Incidentally, Ó Beaglaoich had a fine game against Galway at No. 2, so switching him back to the backs was a win-win.

Paul Geaney might not have set the world on fire the last day but I think there was enough evidence there to suggest that he can carve out a new role for himself out around the half forward line. Like Paudie Clifford, his first option is always a forward pass, and his kick passing is delightful. Teammates always said that Alan Shearer was one of the best crossers they ever played with because he knew exactly what kind of ball the attacker wanted. Another player in that mould, Harry Kane, also racks up the assists. A player like Geaney, who is better known as a finisher, could well fall into the same category.

And, truth be told, with David Clifford and Killian Spillane in the full forward line, and Tony Brosnan to come back in as well, Geaney might need to reinvent himself just to get a look-in.

Having ballers like Paudie Clifford and Geaney (and, of course, Seán O’Shea and Dara Moynihan) pinging balls into our inside forwards is a game-changer. Crucially, those attack-minded forwards are also willing to put in the hard yards going back the other direction.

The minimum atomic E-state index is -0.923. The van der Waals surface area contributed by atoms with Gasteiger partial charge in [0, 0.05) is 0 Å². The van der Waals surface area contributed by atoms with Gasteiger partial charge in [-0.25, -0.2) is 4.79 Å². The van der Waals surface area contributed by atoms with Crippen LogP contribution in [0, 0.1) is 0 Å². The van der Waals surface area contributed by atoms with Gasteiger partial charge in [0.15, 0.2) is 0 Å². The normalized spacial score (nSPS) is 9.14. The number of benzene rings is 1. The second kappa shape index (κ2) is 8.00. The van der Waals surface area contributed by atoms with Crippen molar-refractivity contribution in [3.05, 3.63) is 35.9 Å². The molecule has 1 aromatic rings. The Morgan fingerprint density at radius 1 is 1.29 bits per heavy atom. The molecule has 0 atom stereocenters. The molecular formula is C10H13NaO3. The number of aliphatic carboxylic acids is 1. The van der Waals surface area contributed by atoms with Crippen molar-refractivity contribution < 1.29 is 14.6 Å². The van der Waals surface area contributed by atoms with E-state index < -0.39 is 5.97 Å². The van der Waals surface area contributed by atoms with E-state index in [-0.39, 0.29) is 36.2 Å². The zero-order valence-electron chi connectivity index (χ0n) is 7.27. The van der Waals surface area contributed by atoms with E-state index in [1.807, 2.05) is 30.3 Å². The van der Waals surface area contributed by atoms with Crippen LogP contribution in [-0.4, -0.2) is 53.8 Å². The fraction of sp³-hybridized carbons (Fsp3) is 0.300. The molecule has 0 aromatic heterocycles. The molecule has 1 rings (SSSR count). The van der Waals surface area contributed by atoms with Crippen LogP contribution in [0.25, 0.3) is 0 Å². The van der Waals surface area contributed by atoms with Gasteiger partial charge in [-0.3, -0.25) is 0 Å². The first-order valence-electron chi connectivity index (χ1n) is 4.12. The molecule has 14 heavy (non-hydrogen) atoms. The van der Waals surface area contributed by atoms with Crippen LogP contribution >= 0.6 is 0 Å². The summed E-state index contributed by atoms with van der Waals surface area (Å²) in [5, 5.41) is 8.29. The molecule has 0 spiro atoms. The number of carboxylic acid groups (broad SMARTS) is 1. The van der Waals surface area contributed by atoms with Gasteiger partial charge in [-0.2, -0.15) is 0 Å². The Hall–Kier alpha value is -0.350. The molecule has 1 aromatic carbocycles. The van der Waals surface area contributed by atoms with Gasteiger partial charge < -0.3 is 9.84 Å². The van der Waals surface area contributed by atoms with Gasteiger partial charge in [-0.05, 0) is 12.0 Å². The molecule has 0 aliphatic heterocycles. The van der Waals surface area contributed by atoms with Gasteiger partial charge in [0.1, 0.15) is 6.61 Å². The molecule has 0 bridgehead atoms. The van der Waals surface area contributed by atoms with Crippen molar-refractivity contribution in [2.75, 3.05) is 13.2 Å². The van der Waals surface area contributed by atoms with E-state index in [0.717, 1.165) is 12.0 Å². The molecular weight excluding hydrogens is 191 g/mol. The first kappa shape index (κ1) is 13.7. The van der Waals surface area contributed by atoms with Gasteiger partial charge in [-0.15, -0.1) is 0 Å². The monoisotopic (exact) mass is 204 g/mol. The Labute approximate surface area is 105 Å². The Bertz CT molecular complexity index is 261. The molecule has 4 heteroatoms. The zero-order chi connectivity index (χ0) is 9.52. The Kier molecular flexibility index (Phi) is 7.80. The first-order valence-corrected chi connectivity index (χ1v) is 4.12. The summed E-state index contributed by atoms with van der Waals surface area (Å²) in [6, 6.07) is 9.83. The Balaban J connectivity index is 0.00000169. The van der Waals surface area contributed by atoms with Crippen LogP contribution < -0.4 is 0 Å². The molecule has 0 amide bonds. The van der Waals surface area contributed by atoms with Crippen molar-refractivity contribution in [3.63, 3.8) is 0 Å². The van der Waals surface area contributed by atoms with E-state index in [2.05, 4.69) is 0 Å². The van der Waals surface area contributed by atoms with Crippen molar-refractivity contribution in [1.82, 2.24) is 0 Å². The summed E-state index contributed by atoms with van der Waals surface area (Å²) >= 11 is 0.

As much everyone in the camp tried to play down the significance of this match, both before and after, it was clear that the players were very anxious to perform well. You could see it in their demeanour and how they reacted to the goals in particular. They wouldn’t be dishing out high fives and punching the air in a pre-season challenge match, let’s put it that way.

When Bernard Power failed to clear the 20-metre line with a second-half kickout, David Clifford celebrated like a hurler who had just won a free out. Last week, Paul Murphy spoke about a “savage hunger among the group”. On the evidence of last Saturday, he wasn’t lying. There certainly seemed to be a renewed sense of purpose about the team.